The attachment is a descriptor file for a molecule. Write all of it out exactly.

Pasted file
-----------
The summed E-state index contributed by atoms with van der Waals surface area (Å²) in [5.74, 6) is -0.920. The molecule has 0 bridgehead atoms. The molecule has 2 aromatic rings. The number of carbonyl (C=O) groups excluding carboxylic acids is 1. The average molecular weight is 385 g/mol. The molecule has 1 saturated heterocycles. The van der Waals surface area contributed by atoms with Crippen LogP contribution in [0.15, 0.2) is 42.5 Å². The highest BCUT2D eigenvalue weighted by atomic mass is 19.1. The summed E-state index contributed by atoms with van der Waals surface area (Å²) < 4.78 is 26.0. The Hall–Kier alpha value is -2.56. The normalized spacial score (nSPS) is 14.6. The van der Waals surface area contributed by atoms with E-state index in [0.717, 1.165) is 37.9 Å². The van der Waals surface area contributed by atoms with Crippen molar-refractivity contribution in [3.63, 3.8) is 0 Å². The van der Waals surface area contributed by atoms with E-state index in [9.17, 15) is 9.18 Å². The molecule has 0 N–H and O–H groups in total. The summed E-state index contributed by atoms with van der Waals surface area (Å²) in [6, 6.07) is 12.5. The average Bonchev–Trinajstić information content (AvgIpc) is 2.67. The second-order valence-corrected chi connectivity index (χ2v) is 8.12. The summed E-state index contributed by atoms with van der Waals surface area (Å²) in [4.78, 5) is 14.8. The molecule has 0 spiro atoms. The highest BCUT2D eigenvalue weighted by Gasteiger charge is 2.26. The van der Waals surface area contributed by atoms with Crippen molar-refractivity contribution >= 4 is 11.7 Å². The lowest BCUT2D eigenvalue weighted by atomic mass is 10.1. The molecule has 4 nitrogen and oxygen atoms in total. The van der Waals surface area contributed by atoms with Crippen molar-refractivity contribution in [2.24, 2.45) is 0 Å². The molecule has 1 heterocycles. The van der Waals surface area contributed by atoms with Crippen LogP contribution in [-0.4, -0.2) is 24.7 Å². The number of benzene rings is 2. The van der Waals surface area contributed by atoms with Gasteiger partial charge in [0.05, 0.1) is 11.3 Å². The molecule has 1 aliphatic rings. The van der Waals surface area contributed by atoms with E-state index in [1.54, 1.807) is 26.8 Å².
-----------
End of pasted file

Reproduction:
The summed E-state index contributed by atoms with van der Waals surface area (Å²) in [5.74, 6) is -0.920. The molecule has 0 bridgehead atoms. The molecule has 2 aromatic rings. The number of carbonyl (C=O) groups excluding carboxylic acids is 1. The average molecular weight is 385 g/mol. The molecule has 1 saturated heterocycles. The van der Waals surface area contributed by atoms with Crippen LogP contribution in [0.15, 0.2) is 42.5 Å². The highest BCUT2D eigenvalue weighted by atomic mass is 19.1. The summed E-state index contributed by atoms with van der Waals surface area (Å²) < 4.78 is 26.0. The Hall–Kier alpha value is -2.56. The normalized spacial score (nSPS) is 14.6. The van der Waals surface area contributed by atoms with E-state index in [0.717, 1.165) is 37.9 Å². The van der Waals surface area contributed by atoms with Crippen molar-refractivity contribution in [3.63, 3.8) is 0 Å². The van der Waals surface area contributed by atoms with E-state index in [9.17, 15) is 9.18 Å². The molecule has 0 N–H and O–H groups in total. The summed E-state index contributed by atoms with van der Waals surface area (Å²) in [6, 6.07) is 12.5. The average Bonchev–Trinajstić information content (AvgIpc) is 2.67. The second-order valence-corrected chi connectivity index (χ2v) is 8.12. The summed E-state index contributed by atoms with van der Waals surface area (Å²) in [4.78, 5) is 14.8. The molecule has 0 spiro atoms. The highest BCUT2D eigenvalue weighted by Gasteiger charge is 2.26. The van der Waals surface area contributed by atoms with Crippen molar-refractivity contribution >= 4 is 11.7 Å². The lowest BCUT2D eigenvalue weighted by atomic mass is 10.1. The molecule has 4 nitrogen and oxygen atoms in total. The van der Waals surface area contributed by atoms with Crippen molar-refractivity contribution in [2.24, 2.45) is 0 Å². The molecule has 1 heterocycles. The van der Waals surface area contributed by atoms with Crippen LogP contribution in [-0.4, -0.2) is 24.7 Å². The number of benzene rings is 2. The van der Waals surface area contributed by atoms with Gasteiger partial charge in [0.05, 0.1) is 11.3 Å². The molecule has 1 aliphatic rings. The van der Waals surface area contributed by atoms with E-state index in [1.54, 1.807) is 26.8 Å².